One of the advantages of soapstone, as you have noticed, is that it is soft enough to allow carving with a variety of tools. t is soft enough to be carved with steel stone carving tools, or even sturdy wood carving tools. This makes it an excellent starting stone for someone who is interested in exploring the medium. Lee Valley sells a relatively inexpensive set of Italian-made rifflers, which are not bad quality, and work very well on stone. Here is the link:riffler set I have a set in my studio, and they work well on limestone, so soaprstone should be no problem. Their shaping rasps: rsap set and detail rifflers: detail rifflers are also excellent.

 

The following image is a selection of the steel carving tools that I use for working with limestone:

 

post-1087-1244763568.jpg

 

All the best,

 

Phil

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Thx Phil.

 

I have a stack of Lee Valley catalogues covering a quite a few years.

My wife asked me why I don't throw some of them out. I could not see the look of "horror" on my face ,but i knew she could.

As i composed myself i quietly explained that these books are a wood workers porno and that they could only be thrown out when i was. I'm still here and so are the books. But i think it was a close one.

 

I do not know if i will ever get into carving stone or gemstone.

As i have stated i love to carve in wood and may get into soapstone.

 

I do have a large stone, i beleive it is amethist (s/p ??) Smaller stones like it are somewhat translucent when held up to the sun.

I am not sure where to post a picture of it maybe someone here can tell me.

It has been an ornament in my rock garden for as long as i remember.

And it may be of some interest to a stone carver.

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Hi Woodworm,

 

Tools and Materials is the place for now, since the stones are materials for carving.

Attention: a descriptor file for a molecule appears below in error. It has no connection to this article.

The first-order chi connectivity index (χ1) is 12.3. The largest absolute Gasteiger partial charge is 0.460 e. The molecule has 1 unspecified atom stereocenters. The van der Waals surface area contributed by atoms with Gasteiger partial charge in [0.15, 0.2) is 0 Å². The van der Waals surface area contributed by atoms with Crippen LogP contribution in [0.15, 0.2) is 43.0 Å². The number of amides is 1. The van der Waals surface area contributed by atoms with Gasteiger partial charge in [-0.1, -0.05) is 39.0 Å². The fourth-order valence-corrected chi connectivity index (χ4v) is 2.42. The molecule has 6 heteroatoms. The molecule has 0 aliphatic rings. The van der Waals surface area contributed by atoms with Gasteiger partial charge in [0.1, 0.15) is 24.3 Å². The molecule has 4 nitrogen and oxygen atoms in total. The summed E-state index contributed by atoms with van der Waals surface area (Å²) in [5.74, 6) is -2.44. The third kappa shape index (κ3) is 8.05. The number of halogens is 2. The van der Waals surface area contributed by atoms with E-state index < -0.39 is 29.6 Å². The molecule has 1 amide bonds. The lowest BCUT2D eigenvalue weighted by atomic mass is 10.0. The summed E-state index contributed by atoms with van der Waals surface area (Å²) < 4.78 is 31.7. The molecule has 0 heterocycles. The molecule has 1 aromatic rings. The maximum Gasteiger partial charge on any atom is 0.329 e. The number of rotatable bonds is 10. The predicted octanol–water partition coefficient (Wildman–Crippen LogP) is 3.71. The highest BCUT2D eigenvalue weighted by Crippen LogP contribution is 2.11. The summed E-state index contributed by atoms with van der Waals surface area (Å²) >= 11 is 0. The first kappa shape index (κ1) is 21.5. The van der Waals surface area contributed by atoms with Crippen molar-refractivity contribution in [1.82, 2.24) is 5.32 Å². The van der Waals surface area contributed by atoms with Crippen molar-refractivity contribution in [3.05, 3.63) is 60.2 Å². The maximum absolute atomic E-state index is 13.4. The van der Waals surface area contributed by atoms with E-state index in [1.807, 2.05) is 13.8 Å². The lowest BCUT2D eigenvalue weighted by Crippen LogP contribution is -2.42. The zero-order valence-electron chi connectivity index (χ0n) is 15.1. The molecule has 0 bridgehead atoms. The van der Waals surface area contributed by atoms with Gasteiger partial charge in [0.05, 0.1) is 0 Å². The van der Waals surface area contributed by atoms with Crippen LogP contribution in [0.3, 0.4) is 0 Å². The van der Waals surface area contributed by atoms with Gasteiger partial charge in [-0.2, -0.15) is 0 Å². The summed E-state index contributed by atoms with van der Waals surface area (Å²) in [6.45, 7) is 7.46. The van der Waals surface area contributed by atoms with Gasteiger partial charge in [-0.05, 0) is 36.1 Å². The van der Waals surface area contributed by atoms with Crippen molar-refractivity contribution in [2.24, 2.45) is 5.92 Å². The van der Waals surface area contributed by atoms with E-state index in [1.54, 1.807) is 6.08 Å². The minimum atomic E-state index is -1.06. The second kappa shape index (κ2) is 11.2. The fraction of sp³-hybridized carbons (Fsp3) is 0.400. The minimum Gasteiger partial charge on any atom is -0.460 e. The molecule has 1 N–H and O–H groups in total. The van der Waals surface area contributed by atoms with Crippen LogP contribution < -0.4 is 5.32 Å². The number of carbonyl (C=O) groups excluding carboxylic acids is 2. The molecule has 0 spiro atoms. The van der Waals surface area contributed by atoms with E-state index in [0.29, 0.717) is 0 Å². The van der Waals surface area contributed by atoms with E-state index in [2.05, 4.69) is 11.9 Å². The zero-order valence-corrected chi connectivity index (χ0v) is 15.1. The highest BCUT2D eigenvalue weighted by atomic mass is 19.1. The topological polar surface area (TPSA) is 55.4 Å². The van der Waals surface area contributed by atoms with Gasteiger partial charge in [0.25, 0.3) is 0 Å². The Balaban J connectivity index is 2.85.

Janel

 

"I do have a large stone, i beleive it is amethist (s/p ??) Smaller stones like it are somewhat translucent when held up to the sun.

I am not sure where to post a picture of it maybe someone here can tell me."

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Beautiful Woodworm! I love the first one; have you ever tried to carve a Cameo? Your technique is very similar to the Cameo carving technique. This piece is a challenge for a soft material like soapstone.

Here in Mexico, the lime stone carvers make their own tools with the blade of a hand saw because it is very hard steel, it hold a very good and sharp edge and lasts a long time. They take a piece of wood, make a cut in the middle and insert the blade and tight it with a cord.

And if you want to use a motor tool you have to use tungsten carbide, look for the ones for dentists they can be very helpful for details and the dust doesn't stick as much as it does on steel or diamond. For better results I will recommend you to get the dentist machine if you are willing to carve stones; for details is great and as it has a water spray integrated so you will have a clean work always with no dust.

Dante

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Thx Dante.

 

I had never considered carving in miniture as with what I have seen here on this forum.

I do have to admit, it is tugging at my thoughts a lot lately.

As I have mentioned, the works here are so wonderfully done that it seems to knaw away at one's interests.

 

I may very well end up converted.

 

I like your idea of doing a cameo.

I have always admired seeing the many varietys of cameo that I have seen in my life.

 

mmmmmmm--yep - cameo is now on my to do list.

Now to find the time.